• The secret police of My Friend Ivan Lapshin

If it weren’t for Facets Multimedia’s Werner Schroeter series, Twenty Days Without War (1977) and My Friend Ivan Lapshin (1982-5), which screen twice this week in the Siskel Center’s Aleksei Guerman retrospective, would be the most challenging movies in town. Both deal extensively with Soviet history while barely addressing Soviet politics directly; the films plunge the spectator into the past and demand that he fend for himself. Without any background knowledge of the sociopolitical context, these works might seem incomprehensible—and this probably accounts for Guerman’s low profile in the U.S. despite his long-standing prominence in Russian cinema. Yet the films are often breathtaking even if you don’t fully understand what’s happening (and I speak from experience), which makes these rare big-screen revivals especially valuable.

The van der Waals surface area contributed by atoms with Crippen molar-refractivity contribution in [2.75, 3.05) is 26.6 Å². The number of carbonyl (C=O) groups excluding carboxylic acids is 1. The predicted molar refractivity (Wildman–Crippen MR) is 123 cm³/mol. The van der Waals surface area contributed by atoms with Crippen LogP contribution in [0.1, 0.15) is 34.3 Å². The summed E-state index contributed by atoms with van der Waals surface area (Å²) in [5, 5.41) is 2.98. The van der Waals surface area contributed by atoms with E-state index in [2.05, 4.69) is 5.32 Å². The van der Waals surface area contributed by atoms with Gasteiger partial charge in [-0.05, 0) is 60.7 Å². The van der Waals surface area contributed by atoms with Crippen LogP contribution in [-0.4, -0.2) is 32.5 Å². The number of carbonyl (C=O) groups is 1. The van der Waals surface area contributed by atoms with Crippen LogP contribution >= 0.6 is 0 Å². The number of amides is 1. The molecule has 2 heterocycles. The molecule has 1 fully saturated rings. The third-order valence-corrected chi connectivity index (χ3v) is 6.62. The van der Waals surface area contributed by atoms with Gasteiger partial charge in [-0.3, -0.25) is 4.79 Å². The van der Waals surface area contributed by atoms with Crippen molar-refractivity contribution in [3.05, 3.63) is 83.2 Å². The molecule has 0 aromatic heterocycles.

Guerman’s resurrections of the past combine stunning verisimilitude (he claims to spend months researching period costumes and architecture before he begins filming) with unpredictable camera movement, which varies from precise, Kubrickian tracking shots to spontaneous-seeming handheld work. Watching one of his films feels like exploring an alien yet vaguely recognizable environment—a sensation that Paul Thomas Anderson (in describing his own period films There Will Be Blood and The Master) has likened to time travel.